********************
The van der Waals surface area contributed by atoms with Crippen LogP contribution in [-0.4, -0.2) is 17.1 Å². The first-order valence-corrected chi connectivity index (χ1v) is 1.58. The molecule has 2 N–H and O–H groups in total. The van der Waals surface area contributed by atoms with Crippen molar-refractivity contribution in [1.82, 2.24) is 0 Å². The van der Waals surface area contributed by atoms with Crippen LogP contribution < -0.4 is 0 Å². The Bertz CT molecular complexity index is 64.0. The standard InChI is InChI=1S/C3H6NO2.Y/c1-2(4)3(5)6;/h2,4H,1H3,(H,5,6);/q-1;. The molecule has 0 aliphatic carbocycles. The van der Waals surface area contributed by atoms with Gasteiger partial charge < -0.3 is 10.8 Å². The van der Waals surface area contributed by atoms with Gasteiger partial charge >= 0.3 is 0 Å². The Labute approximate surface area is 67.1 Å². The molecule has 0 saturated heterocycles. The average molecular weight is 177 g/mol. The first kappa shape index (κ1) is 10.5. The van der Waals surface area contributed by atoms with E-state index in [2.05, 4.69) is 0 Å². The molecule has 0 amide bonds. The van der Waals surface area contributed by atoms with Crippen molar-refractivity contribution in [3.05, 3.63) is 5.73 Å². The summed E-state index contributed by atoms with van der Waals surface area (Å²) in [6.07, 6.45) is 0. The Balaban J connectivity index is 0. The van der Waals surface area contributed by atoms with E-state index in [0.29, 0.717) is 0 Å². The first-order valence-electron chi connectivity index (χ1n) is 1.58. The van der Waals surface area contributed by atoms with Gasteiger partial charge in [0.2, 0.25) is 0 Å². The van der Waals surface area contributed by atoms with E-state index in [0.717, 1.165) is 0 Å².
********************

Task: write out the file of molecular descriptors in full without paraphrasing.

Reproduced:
The van der Waals surface area contributed by atoms with Crippen LogP contribution in [-0.4, -0.2) is 17.1 Å². The first-order valence-corrected chi connectivity index (χ1v) is 1.58. The molecule has 2 N–H and O–H groups in total. The van der Waals surface area contributed by atoms with Crippen molar-refractivity contribution in [1.82, 2.24) is 0 Å². The van der Waals surface area contributed by atoms with Crippen LogP contribution < -0.4 is 0 Å². The Bertz CT molecular complexity index is 64.0. The standard InChI is InChI=1S/C3H6NO2.Y/c1-2(4)3(5)6;/h2,4H,1H3,(H,5,6);/q-1;. The molecule has 0 aliphatic carbocycles. The van der Waals surface area contributed by atoms with Gasteiger partial charge < -0.3 is 10.8 Å². The van der Waals surface area contributed by atoms with Gasteiger partial charge >= 0.3 is 0 Å². The Labute approximate surface area is 67.1 Å². The molecule has 0 saturated heterocycles. The average molecular weight is 177 g/mol. The first kappa shape index (κ1) is 10.5. The van der Waals surface area contributed by atoms with E-state index in [2.05, 4.69) is 0 Å². The molecule has 0 amide bonds. The van der Waals surface area contributed by atoms with Crippen molar-refractivity contribution in [3.05, 3.63) is 5.73 Å². The summed E-state index contributed by atoms with van der Waals surface area (Å²) in [6.07, 6.45) is 0. The Balaban J connectivity index is 0. The van der Waals surface area contributed by atoms with E-state index in [0.29, 0.717) is 0 Å². The first-order valence-electron chi connectivity index (χ1n) is 1.58. The van der Waals surface area contributed by atoms with Gasteiger partial charge in [0.2, 0.25) is 0 Å². The van der Waals surface area contributed by atoms with E-state index in [0.717, 1.165) is 0 Å².